Welcome to the A-Z Guidebook Link Up. If you would like to join, read the A-Z Guidebook tab at the top of the blog and write a travel post relating to the letter of the month.
*Can you believe we are up to our 11th letter? Thanks for your continued participation. I’d really like to get some more people to join in. Is there anyone you can invite? Please do. This month:
K or Kind
Without a doubt, my holiday to East Africa is the best holiday I have ever been on. Big call with so many more places I’d like to visit but it is cemented firmly in my heart and mind. To celebrate my 40th birthday,we went with our close friends on a safari through Kenya and Tanzania, tacking on our own visit to Victoria Falls in Zambia and a week in Zanzibar at the end. It was a low rent affair, with the four of us sharing hostel rooms to save on costs and opting for the camping option on our safari. It was like no other holiday. Out Of Africa landscapes; people walking, walking, walking to get to where they needed no matter how remote the location; picture book animals (though sadly, no leopard for us) and; better mobile phone coverage than Australia – everyone, no matter how poor, appears to have some form of mobile phone. It was fascinating to see the local women in bright tribal prints, a basket of food balanced on their head, a baby on one hip and a mobile phone attached to their ear as they walked home from a busy day at the border crossing market.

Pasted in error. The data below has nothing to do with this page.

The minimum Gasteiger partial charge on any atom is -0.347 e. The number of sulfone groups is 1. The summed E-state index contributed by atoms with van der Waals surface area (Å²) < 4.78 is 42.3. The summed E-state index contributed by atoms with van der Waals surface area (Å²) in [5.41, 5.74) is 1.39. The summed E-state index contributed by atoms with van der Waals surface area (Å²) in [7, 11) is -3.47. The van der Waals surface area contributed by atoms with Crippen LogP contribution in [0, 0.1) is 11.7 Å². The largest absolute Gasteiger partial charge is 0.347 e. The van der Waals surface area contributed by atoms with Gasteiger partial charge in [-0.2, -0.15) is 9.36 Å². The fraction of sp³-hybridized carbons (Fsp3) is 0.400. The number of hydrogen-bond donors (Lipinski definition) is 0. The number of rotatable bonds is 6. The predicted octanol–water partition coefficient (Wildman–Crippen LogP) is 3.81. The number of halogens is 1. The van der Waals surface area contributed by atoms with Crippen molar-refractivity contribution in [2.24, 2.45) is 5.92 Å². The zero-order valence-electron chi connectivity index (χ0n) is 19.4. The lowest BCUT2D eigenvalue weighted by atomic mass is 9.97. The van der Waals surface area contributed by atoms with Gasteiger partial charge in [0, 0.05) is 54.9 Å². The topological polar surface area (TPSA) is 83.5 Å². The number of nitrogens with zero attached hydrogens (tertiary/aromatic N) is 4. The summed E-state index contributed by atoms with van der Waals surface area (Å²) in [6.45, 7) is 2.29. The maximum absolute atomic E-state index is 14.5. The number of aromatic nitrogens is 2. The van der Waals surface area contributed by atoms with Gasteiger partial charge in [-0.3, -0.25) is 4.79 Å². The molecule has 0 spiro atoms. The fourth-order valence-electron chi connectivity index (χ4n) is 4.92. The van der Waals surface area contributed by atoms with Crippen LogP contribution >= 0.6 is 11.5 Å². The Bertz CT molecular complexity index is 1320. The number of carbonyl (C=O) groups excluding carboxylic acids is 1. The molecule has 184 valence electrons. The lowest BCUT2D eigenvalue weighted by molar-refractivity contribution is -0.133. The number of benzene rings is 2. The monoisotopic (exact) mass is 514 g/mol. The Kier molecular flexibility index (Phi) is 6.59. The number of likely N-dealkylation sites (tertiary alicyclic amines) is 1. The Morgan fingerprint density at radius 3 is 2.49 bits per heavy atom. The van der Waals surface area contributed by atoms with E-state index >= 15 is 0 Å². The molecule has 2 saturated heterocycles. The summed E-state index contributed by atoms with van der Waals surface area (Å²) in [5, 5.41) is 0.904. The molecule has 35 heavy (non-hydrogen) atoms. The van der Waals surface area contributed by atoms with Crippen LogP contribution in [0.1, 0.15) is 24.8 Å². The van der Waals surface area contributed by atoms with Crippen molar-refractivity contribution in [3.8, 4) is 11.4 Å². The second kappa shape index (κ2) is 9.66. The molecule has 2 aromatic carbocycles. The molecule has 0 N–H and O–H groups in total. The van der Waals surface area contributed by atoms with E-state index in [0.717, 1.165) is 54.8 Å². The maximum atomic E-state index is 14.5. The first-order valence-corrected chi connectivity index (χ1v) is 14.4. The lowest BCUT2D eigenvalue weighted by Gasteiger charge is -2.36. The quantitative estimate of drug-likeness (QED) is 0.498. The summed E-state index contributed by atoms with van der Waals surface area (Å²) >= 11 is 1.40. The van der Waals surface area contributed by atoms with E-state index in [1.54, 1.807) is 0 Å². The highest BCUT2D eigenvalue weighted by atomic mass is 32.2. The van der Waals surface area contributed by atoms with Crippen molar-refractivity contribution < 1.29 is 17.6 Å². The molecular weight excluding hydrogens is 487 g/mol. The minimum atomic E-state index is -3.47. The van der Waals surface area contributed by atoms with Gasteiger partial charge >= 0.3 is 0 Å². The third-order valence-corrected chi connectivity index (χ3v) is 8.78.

This mix of modern and traditional is also evident in this photo. Our tour guide was of mixed race. Half Maasai and half Kikuyu – something that is frowned upon by both tribes. When the guide’s (Maasai) father passed away, his mother and brothers were forced to leave the Maasai reserve and live elsewhere. As an adult, he took the opportunity on the regular safaris he led back to the Maasai Mara to stay a night in a local Maasai house or boma, wear traditional costume and invite his friends to tag along for a few hours.
These two sat atop our safari truck, keeping an eye out for wildlife as we ate our lunch in the whispering grasses. It was a serious business with plenty of skeletons scattered about to remind us exactly who the king of the savannah was but, there was still time to joke. Whilst we munched on our sandwiches, these two warriors were clowning around, trying to push each other from the top of the truck (as you do). Though you can’t see it in this photo they have spears but also guns. They are wearing the traditional Maasai shuka rug and garments but also have high performance watches. The smiles tell a story of friendship, strength and pride. A blend of traditional and modern and lovely photo to boot.
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